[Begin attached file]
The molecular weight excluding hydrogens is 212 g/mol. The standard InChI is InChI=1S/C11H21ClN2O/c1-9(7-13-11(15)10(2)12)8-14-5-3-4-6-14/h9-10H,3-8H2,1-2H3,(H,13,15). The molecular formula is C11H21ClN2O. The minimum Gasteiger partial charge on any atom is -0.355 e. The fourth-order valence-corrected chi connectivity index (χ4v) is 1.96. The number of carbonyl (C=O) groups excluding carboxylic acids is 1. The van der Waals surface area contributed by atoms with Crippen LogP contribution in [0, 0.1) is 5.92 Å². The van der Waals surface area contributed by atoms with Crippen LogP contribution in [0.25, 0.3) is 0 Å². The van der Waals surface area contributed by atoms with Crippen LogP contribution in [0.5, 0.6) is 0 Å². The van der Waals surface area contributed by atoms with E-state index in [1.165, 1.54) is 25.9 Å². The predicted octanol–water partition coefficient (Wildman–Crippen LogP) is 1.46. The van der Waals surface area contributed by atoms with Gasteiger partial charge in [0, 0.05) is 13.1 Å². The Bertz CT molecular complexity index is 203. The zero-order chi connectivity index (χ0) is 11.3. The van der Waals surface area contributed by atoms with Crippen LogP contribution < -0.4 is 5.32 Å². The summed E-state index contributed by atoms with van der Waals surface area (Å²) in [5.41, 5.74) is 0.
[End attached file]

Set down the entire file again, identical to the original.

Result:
The molecular weight excluding hydrogens is 212 g/mol. The standard InChI is InChI=1S/C11H21ClN2O/c1-9(7-13-11(15)10(2)12)8-14-5-3-4-6-14/h9-10H,3-8H2,1-2H3,(H,13,15). The molecular formula is C11H21ClN2O. The minimum Gasteiger partial charge on any atom is -0.355 e. The fourth-order valence-corrected chi connectivity index (χ4v) is 1.96. The number of carbonyl (C=O) groups excluding carboxylic acids is 1. The van der Waals surface area contributed by atoms with Crippen LogP contribution in [0, 0.1) is 5.92 Å². The van der Waals surface area contributed by atoms with Crippen LogP contribution in [0.25, 0.3) is 0 Å². The van der Waals surface area contributed by atoms with Crippen LogP contribution in [0.5, 0.6) is 0 Å². The van der Waals surface area contributed by atoms with E-state index in [1.165, 1.54) is 25.9 Å². The predicted octanol–water partition coefficient (Wildman–Crippen LogP) is 1.46. The van der Waals surface area contributed by atoms with Gasteiger partial charge in [0, 0.05) is 13.1 Å². The Bertz CT molecular complexity index is 203. The zero-order chi connectivity index (χ0) is 11.3. The van der Waals surface area contributed by atoms with Crippen LogP contribution < -0.4 is 5.32 Å². The summed E-state index contributed by atoms with van der Waals surface area (Å²) in [5.41, 5.74) is 0.